Almost his entire life: Polio patient lived in an iron lung for 72 years - now he has died

The device that has kept Paul Alexander alive since 1952 is a good two meters long and weighs around 300 kilos: a steel tube with an opening for his neck.

Almost his entire life: Polio patient lived in an iron lung for 72 years - now he has died

The device that has kept Paul Alexander alive since 1952 is a good two meters long and weighs around 300 kilos: a steel tube with an opening for his neck. According to the “Süddeutsche Zeitung Magazin,” he calls the Iron Lung, built in the 1930s, “Old Lady.” The correct wording should be: called. Because Paul Alexander, the person who lived the longest with such a device, died on Monday.

At the age of six, Alexander was infected with polio - also known as infantile paralysis. That was in 1952. The disease attacks the nervous system and can lead to paralysis - until the respiratory muscles fail and the sufferer suffocates. In time, Alexander was placed in an iron lung in the hospital, which uses negative pressure to ensure that fresh air regularly flows into his lungs.

Otherwise, his arms and legs are paralyzed, but he can turn his head and look at his room through a mirror. He can't breathe on his own. If the device fails, people in it risk suffocating. Iron lungs have not been manufactured since 1970, and the last company stopped servicing them in 2005. Alexander's friends are now doing the repairs. Until a few years ago he could leave the device for hours, but recently he didn't have the strength to do so, the magazine reports.

The first polio vaccine has been available since 1955 - so it was developed after Alexander's infection. Despite his difficult living conditions, the man from Dallas, Texas, led a fulfilling life, he told SZ Magazine. He worked as a lawyer, loved, had sex, saw the sea, sang loudly at concerts and squandered his money in the casino.

The goal decided 35 years ago by the WHO together with partners to eradicate the disease, also known as poliomyelitis, has not yet been achieved, according to the Robert Koch Institute's Epidemiological Bulletin on World Polio Day 2023. In 2022 it will occur in parts of Pakistan and Afghanistan There has been an increase in recorded infections with wild polioviruses (WPV). However, infections with so-called vaccine-derived polioviruses (cVDPV) have posed an even greater problem in recent years.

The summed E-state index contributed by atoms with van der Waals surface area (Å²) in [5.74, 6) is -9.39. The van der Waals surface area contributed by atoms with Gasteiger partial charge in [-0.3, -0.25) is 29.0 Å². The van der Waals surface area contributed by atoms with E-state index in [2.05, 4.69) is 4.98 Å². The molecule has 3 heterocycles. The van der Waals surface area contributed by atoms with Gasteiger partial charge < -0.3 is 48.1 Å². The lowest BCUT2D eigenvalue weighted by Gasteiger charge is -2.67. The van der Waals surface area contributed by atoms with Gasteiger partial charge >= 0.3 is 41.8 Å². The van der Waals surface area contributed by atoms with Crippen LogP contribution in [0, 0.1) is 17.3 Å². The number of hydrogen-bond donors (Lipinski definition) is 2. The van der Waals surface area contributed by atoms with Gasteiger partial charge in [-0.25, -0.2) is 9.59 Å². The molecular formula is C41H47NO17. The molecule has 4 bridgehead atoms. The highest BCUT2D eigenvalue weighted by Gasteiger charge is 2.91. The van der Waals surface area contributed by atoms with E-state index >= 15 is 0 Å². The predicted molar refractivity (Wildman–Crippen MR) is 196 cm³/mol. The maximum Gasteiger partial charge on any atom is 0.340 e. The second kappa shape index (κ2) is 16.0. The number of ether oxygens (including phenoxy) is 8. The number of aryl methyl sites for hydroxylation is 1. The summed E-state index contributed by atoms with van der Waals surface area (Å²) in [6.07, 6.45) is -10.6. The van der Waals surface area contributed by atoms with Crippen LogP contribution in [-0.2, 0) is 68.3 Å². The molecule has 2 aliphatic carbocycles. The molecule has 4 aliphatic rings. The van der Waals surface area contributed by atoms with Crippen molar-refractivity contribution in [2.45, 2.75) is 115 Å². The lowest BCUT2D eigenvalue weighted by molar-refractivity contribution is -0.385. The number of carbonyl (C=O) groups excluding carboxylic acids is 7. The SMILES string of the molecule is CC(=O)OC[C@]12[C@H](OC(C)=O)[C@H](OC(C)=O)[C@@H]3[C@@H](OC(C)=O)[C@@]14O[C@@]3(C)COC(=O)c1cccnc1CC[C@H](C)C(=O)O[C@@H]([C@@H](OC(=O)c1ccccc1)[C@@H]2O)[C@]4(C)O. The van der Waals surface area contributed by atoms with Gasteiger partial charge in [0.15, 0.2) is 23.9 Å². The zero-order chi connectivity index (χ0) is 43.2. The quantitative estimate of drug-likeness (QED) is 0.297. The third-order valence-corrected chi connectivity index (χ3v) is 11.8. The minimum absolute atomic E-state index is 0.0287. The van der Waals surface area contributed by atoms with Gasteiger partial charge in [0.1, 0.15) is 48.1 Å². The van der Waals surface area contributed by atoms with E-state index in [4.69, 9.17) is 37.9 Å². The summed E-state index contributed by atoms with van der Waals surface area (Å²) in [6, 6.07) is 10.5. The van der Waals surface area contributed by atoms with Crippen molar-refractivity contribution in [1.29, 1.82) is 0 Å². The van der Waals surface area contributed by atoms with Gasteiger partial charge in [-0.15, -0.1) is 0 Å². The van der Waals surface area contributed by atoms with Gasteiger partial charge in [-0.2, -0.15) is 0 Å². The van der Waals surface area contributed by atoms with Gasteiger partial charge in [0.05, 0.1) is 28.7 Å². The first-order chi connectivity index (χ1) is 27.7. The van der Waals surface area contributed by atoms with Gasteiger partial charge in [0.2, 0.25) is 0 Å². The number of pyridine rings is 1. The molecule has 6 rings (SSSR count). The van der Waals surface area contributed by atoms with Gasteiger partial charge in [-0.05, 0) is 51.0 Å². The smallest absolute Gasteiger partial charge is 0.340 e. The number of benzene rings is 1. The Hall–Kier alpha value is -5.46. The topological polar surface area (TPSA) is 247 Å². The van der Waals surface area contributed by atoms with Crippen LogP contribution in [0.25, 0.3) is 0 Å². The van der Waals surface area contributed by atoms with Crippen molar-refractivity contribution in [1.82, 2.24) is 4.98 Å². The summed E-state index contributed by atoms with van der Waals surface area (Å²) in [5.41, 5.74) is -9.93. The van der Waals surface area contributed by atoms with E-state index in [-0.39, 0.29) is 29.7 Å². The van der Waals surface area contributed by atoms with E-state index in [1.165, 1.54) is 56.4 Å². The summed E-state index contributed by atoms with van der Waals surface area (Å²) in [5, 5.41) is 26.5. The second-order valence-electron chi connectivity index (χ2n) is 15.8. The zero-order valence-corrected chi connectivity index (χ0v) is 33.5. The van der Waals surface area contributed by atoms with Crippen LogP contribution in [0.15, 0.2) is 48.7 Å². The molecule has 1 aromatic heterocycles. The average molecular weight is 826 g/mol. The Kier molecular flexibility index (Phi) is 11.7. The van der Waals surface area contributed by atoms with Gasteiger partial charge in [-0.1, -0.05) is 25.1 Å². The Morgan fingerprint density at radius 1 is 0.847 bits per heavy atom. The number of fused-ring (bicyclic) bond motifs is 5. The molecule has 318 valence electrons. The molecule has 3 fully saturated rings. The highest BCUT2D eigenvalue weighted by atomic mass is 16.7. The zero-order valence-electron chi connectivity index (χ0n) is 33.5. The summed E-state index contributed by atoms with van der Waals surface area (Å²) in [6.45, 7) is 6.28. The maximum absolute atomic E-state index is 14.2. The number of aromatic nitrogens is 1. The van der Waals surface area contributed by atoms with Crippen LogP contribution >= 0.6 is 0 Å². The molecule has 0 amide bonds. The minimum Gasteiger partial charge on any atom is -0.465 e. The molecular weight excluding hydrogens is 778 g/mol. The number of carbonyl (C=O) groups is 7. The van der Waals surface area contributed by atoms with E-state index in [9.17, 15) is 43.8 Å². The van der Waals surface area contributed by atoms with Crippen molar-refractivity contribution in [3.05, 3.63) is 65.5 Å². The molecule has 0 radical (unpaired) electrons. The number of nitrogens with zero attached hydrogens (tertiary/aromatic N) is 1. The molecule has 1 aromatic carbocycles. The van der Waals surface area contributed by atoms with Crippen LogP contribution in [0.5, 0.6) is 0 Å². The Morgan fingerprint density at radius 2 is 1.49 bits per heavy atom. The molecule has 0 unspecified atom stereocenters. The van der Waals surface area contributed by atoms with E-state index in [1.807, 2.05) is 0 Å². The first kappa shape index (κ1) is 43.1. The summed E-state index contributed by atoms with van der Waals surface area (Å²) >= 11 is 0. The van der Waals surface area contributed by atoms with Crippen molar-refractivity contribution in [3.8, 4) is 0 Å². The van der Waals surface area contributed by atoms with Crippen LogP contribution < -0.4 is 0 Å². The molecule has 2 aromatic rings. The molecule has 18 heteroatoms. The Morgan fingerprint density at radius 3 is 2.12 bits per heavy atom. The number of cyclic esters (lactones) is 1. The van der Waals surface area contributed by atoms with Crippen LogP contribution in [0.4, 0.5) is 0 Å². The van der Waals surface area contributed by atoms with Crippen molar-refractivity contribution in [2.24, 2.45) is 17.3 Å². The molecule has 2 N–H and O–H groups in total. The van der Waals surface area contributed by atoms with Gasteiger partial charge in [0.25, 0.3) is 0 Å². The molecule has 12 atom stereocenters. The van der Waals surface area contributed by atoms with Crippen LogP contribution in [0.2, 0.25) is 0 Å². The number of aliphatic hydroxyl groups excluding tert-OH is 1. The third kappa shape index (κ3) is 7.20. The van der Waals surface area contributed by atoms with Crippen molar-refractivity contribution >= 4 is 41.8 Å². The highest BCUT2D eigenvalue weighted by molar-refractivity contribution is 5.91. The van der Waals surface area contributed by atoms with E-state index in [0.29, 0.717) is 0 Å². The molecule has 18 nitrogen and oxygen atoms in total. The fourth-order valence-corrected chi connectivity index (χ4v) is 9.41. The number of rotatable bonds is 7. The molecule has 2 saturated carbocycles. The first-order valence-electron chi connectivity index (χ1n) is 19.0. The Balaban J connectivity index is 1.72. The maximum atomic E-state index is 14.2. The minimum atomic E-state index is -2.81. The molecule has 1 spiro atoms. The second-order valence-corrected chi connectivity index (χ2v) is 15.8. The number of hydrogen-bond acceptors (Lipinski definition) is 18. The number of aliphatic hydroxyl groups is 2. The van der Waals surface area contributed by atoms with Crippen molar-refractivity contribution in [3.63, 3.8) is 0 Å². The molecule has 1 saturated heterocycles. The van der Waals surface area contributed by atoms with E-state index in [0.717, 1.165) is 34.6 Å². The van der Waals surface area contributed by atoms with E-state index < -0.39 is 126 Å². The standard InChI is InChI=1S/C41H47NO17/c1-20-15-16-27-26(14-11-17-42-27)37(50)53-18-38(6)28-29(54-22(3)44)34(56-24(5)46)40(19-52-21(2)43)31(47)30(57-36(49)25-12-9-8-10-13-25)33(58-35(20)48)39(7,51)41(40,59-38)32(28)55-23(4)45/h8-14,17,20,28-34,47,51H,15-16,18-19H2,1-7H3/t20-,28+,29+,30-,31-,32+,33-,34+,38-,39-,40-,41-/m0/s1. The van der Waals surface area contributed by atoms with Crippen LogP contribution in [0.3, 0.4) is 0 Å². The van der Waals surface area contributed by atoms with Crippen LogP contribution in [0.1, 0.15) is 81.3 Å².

According to the bulletin, 880 such cases have been recorded worldwide for 2022 and 305 for the first ten months of 2023. They occur primarily in areas where a high proportion of the population is unvaccinated. “The weakened viruses in the oral vaccination can circulate undetected for a long time, change in the process and ultimately cause acute flaccid paralysis again,” says the RKI. Due to the very low number of cases associated with symptoms, around 200 additional, unrecognized infections are expected for each confirmed illness.

One of the 2022 outbreaks occurred in New York state, but appeared largely contained in 2023. After isolated pathogens were detected in the state's wastewater at the beginning of the year, none have been found for a long time, the health authorities announced last fall. The disaster that Governor Kathy Hochul had declared in 2022 had already expired in December of that year.

Alexander is probably the last person in the world who was kept alive by such a device after a polio infection. Even with the iron lung, he was able to lead a fulfilling life: "I can do anything I want," he told the "Süddeutsche Zeitung Magazin" months before his death from a corona infection. "I'm a happy man."

Sources: “Süddeutsche Zeitung Magazin”, DPA, “Epidemological Bulletin 42/2023” from the RKI (as PDF).

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